Amercian Born Confused Desi
By Reshmi Hebbar
Is feminism in full swing in India? You would think so judging by the images of Indian female paragons that emblazon glossy surfaces and big screen televisions across cultural boundaries, projecting themselves as icons of liberalized Indian women.
This is why I find the madness surrounding Aishwarya Rai so fascinating. I once saw her on Oprah, where, in addition to demurely discussing her position as “the most beautiful woman in the world,” she answered questions about the role of tradition in her life, and the fact that at about 30 years of age, and more than financially solvent, she still didn’t mind living at home. It was a memorable interview where Rai even managed to drape a sari over an awestruck Oprah. She went on to explain her determination never to kiss in any film, Bollywood or Hollywood.
I remember thinking that it would take just that type of particularly beautiful and successful woman to so seemingly effortlessly live out all of those impossible dimensions of femininity: to be racy yet pure, sexy yet traditional, and independent yet one of the people. Though she appears to be liberated, Aishwarya’s super-dimensional femininity, to me, represents the double standards in how the real India treats women, expecting them to be powerful but also pliant.
Even in the U.S.—the so-called champion of the feminist movement—the life of an Indian female is made a bit specious by a torrent of cultural influences. We don’t entirely escape the patriarchal bent of Indian culture by being born and bred she-ABCDs. Whatever strides American culture may have made towards gender equality, Indian American women still endure more traditional baggage in this department.
I was one of the lucky ones when it comes to these double standards. I never felt that my parents were more protective of me than my brother, or that I was not allowed to do the things that he was--unlike so many of my female peers who endured double standards in curfew times and the tolerance of teenage vices as compared to their brothers.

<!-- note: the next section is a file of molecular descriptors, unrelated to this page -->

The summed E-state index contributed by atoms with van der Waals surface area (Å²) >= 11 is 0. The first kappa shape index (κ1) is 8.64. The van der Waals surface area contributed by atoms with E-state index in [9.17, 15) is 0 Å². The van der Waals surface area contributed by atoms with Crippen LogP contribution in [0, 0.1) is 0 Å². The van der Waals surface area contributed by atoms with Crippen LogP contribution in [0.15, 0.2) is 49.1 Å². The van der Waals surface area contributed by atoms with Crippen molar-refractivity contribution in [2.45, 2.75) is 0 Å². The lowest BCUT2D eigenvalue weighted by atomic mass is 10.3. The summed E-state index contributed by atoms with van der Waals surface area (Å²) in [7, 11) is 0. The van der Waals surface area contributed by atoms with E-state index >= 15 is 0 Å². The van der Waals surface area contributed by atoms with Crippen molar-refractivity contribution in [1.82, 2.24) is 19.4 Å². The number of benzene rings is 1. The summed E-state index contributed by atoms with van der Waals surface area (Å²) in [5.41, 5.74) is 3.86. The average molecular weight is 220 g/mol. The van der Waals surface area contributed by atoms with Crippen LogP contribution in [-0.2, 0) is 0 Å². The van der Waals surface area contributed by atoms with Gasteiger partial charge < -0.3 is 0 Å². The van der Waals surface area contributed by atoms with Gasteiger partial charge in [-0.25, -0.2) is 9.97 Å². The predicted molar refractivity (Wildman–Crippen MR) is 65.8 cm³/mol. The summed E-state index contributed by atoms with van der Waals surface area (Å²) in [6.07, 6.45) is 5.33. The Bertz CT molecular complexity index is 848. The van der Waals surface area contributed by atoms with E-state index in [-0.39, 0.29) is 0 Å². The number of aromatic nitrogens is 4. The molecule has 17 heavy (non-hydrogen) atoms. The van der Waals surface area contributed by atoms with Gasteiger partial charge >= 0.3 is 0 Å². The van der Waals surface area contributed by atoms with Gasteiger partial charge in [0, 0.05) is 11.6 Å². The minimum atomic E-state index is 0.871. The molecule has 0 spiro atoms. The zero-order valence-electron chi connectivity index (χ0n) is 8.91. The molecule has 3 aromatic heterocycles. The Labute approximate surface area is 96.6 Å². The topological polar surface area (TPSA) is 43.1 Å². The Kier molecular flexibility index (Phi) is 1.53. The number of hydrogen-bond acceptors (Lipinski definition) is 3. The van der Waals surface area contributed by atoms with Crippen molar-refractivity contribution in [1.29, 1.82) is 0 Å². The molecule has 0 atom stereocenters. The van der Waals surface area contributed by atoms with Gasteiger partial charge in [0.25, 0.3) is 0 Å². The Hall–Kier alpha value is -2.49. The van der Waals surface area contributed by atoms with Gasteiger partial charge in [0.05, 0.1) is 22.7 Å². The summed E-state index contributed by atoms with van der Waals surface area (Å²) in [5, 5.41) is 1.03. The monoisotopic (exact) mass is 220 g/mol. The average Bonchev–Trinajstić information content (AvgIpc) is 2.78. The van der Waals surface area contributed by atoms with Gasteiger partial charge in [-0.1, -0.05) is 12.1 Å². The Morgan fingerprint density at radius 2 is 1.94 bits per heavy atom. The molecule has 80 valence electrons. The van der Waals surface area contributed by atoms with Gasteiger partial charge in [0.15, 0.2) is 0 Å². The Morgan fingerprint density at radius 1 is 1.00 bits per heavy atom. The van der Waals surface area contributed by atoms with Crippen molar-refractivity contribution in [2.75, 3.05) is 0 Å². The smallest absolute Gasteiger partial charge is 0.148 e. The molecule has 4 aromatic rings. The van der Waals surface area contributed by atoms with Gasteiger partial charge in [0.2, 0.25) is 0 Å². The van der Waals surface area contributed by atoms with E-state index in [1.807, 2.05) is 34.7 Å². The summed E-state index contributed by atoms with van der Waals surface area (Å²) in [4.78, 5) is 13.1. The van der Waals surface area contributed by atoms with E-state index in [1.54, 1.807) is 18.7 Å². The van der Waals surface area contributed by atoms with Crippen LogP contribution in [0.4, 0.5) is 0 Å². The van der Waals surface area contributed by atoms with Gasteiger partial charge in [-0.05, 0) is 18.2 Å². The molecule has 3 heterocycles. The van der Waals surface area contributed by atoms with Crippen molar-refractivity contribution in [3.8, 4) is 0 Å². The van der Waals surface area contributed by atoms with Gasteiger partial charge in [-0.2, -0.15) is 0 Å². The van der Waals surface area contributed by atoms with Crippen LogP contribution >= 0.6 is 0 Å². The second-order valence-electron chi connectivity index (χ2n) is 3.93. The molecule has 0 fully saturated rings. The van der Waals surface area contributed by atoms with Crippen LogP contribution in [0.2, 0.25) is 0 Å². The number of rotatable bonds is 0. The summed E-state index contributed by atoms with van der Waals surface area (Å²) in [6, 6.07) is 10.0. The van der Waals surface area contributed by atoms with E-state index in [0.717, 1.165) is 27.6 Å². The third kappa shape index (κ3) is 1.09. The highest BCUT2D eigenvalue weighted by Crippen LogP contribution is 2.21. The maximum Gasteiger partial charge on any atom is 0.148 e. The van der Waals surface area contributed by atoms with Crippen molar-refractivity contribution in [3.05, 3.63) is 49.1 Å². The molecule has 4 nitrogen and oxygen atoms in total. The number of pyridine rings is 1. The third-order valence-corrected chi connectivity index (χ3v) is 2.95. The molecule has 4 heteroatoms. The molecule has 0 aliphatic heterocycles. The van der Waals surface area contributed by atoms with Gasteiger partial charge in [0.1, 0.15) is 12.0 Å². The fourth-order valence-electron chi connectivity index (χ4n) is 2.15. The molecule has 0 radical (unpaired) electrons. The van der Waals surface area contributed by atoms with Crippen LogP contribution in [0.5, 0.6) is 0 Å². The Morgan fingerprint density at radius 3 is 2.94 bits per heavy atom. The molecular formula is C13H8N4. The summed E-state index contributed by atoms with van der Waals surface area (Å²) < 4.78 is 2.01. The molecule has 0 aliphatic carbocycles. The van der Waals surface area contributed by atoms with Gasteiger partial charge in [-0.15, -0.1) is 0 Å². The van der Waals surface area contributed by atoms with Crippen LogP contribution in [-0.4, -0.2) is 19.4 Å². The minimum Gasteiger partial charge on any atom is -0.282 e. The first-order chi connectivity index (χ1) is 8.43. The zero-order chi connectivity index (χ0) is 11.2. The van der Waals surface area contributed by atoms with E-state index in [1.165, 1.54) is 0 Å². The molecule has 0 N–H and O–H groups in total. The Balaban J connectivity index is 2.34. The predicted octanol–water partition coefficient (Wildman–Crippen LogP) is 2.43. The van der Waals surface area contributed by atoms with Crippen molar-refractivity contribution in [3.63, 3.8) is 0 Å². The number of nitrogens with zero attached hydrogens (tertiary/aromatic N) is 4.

However, today, I feel like I am living in a bit of a flux. I am a part of one of the first generations of women, both in India and America that are, at least theoretically, afforded the same opportunities of education and compensation as men. Yet, I can’t let my hair down as perhaps a male compatriot can, without inviting murmurs if not ire from society.
But sometimes I just wish I could be a bad girl. Not in a clichéd way, not like standing atop a table in some Coyote Ugly-type scenario—but nice and angry. Not nice and quiet and biding my time for the opportunity for redress. Just nice and messy, like some boys and men. Forget what shelves and drawers are for. Forget to be civil to the checkout girl or the waitress. Forget that the kids are my responsibility first. It’s not that I don’t have these impulses like probably all of us women do, it’s just that I have this powerfully-whirring counter-mechanism that tries to lock these impulses in. I am reigned in by a lack of completely-liberated Indian female role models—women who rock and roll at whatever cost, be it societal opinion or failing to come across as sane mothers. Having no outlet for my frustrations, I sigh and curb the desire to scream at the incompetent serviceman.
Emotionally, psychologically, socially, all of this is a bit difficult to parse out. I am biologically hard-wired with maternal instincts, but I envy the carefree approach that fathers are allowed towards their children. I feel guilty about having an easier time than women in India, and even some of my peers here in the States, women whose partners are not as supportive as my own, and this guilt feels more female than anything else. I have been bred to be socially responsible and civil, but occasionally, I would like the indulgence of not only speaking my mind, but shouting it. And it would be nice if just once I could get a pat on the back for shouting, like a man gets kudos from a buddy for slugging someone. Feathers ruffled, but for once cocky and proud—just like a guy.
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